The Individuals with Disabilities Act of 2004 allowed schools to use a Response to Intervention (RtI) model as opposed to the discrepancy model to qualify students as learning disabled. The incorporation of the RtI model provided earlier interventions for students and reduced avoidance of special services and false diagnosis. With the success of the RtI model at the elementary level, middle schools attempt to implement the program with varying success. In this study, middle school principals were surveyed to determine their respective building's current level of implementation in regard to RtI. The building's implementation scores were compared to academic achievement to determine if there was a relationship using a Pearson product moment correlation coefficient (PPMC). Academic achievement was determined by students' MAP index scores relating to the 8th grade Communication Arts test, as well as the percentage of students who scored below basic. The PPMC determined little to no relationship existed between implementation levels and MAP index scores, as well as the percentage of students scoring proficient. Quartile tables were developed to determine which surveyed buildings had the highest academic achievement. The survey responses were analyzed to determine what essential components of RtI they were implementing. The essential components being implemented were determined to be universal screening, professional development, establishing clear goals and expectations, and administrator participation.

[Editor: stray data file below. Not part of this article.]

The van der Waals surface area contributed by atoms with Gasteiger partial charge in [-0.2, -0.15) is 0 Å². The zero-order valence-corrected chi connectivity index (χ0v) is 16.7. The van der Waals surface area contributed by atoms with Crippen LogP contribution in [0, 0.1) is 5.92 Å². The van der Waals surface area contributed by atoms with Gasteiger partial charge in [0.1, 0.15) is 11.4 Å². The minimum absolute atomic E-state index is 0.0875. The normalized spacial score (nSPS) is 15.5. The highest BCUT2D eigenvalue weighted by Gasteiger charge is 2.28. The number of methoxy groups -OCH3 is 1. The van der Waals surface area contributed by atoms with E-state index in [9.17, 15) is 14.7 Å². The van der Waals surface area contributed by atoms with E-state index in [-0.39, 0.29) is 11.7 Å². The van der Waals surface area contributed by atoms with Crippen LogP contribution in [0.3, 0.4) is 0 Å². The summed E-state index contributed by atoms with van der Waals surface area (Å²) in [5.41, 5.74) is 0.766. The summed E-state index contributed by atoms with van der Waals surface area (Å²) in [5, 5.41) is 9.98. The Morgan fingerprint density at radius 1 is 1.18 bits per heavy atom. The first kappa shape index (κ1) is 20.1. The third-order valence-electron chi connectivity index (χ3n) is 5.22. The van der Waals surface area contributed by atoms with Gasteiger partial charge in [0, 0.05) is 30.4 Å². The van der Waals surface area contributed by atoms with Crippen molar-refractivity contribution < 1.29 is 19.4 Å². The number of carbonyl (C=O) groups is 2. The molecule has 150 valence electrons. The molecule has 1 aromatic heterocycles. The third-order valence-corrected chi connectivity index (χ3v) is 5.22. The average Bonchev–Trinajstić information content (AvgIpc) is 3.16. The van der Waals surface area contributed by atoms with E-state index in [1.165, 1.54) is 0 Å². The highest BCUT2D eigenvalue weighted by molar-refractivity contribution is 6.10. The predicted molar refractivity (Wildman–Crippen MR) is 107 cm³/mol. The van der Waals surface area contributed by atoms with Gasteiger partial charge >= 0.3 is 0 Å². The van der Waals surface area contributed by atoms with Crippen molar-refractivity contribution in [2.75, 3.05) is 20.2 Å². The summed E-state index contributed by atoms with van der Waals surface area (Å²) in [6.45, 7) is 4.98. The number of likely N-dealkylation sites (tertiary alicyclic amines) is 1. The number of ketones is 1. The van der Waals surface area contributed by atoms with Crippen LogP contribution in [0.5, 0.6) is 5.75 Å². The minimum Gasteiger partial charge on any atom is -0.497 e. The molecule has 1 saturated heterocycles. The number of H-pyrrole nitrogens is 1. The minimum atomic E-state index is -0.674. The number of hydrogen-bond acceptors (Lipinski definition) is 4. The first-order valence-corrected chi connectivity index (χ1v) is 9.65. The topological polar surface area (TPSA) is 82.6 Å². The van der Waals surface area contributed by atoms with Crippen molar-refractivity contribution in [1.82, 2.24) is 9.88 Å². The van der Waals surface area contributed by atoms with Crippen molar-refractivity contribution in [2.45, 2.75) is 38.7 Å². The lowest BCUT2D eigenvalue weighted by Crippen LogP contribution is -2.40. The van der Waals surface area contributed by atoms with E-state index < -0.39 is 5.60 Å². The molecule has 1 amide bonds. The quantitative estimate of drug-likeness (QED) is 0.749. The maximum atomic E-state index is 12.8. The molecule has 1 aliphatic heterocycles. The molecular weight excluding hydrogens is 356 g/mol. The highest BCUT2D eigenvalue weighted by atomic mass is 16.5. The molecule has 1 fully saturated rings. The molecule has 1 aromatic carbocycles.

|Commitee:||Moeller, Trey, Reid, Terry|
|School Location:||United States -- Missouri|
|Source:||DAI-A 75/06(E), Dissertation Abstracts International|
|Subjects:||Educational evaluation, Special education|
|Keywords:||High performing, Individuals with disabilities act of 2004, Middle schools, Response to intervention model|
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